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MAD MAX: FURY ROAD Is a Nitro-Charged Thrill Ride

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Rated: R

Running Time: 120 minutes

«««« out of 4 Stars

Well, it’s hard to imagine another action film of this or any year in recent memory topping the adrenaline-pumping, motor-charged, post-apocalyptic world of Mad Max: Fury Road. Some 30 years after the last movie featuring the character, everything has been updated and to some extent reinvented. Regardless, the end result is just as strong - it’s a nitro-charged thrill ride.

That’s not to say that director George Miller (Mad Max, The Road Warrior, and curiously enough, Babe: Pig in the City) hasn’t thrown a few new wrinkles into the mix. This is essentially a two hour chase that begins mere seconds after the opening narration and doesn’t let up until the final scene. It is a bold approach is one that could have easily numbed the audience.

Max (Tom Hardy) is still a loner in the wasteland, struggling to simply survive and haunted by the memory of his deceased family. When he’s taken prisoner by a society controlled by ruthless dictator Immortan Joe (Hugh Keays-Byrne), his only instinct is to break free. But events take a more complicated turn when he crosses paths with Imperator Furiosa (Charlize Theron), one of Joe’s ranks attempting to escape with precious cargo. While the two don’t trust each other, they soon realize they need one another to survive the horde.

If you’re familiar with previous movies in the series, rest assured. Digital effects are in use at times, but there are still plenty of real thrills and stunts. Everything about the pursuits is amplified to the tenth degree. There are multiple roving gangs with more cars, not to mention some stunning vehicular carnage. In fact, each gang appears to have its own specific kind of sense of style, almost as if the engines themselves are their own characters.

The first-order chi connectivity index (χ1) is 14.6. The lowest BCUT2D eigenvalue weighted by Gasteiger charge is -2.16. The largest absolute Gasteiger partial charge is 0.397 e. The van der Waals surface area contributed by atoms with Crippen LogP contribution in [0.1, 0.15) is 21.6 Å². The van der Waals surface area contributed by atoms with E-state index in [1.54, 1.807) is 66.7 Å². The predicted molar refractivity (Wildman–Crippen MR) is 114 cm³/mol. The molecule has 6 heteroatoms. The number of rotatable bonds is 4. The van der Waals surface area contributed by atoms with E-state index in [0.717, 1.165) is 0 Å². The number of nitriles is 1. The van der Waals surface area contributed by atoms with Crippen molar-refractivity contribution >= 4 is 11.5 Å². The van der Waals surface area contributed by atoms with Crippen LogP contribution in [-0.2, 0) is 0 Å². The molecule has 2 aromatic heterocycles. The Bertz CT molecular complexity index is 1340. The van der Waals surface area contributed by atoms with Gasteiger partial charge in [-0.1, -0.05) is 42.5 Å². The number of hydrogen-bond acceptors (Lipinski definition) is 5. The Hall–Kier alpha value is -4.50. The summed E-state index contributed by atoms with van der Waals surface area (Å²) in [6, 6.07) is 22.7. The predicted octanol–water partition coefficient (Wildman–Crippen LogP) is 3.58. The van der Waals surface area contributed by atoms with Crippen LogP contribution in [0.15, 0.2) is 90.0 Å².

It’s all shot in a colorful desert landscape. As expected, this is a director who knows how to shoot action. It’s cut together brilliantly, with characters moving over and under cars in an exciting and dynamic fashion. Heck, they even hop from vehicle to vehicle and use poles to move the distances between with thrilling abandon. Despite multiple characters all doing separate things in a crazy chase, every movement is clear and easy to follow.

Truthfully, it may be a little overwhelming at first. The action is grand from the outset and we’re placed right in the middle of it, with only basic information about the participants. It’s gorgeous to watch and well put together, but the first act doesn’t feature much of an emotional hook. However, a funny thing happens as the movie progresses. Brief conversations and actions allow us into the heads of these people. In the end, they are simple but relatable figures and over the second act we get to know and (in some cases) even like the characters.

Early on, Max has a selfish survival instinct, but this changes as he spends more time within his party (and just to make the message clearer, becomes more human as he removes a mask affixed and covering his face). Furiosa has her motivations for escaping clarified too, and even the supporting characters become interesting. There’s a sickly “War-Boy” named Nux (Nicolas Hoult) desperate to please his leader and willing to do anything to prove his worthiness. Even within his society, he has to contend with violent co-workers out to steal his thunder.

Viewers watching will find that the movie actually manages to build more tension, drama and pathos as it develops. By the blood-pumping finale, it has completely worked its spell. Of course, helping alleviate some of the intensity are some equally radical moments of humor interspersed amidst the chaos (particularly funny is a moving vehicle with a guitar-player and drummers adding a musical score within the film during their hunt).

It is clear that director Miller is a fan of samurai and western film archetypes - applying them to Max and a fantastic, unreal world in a consistently dazzling fashion. Not only has he succeeded, but he’s experimented and made a few brave alterations to the formula that should excite audiences in entirely new ways. What starts as a merely solid action film ends up a fantastic one. Mad Max: Fury Road is a resounding success, an epic thrill-ride that will set a new standard for action.

To read more of Glenn Kay’s movie reviews, visit www. cinemastance.com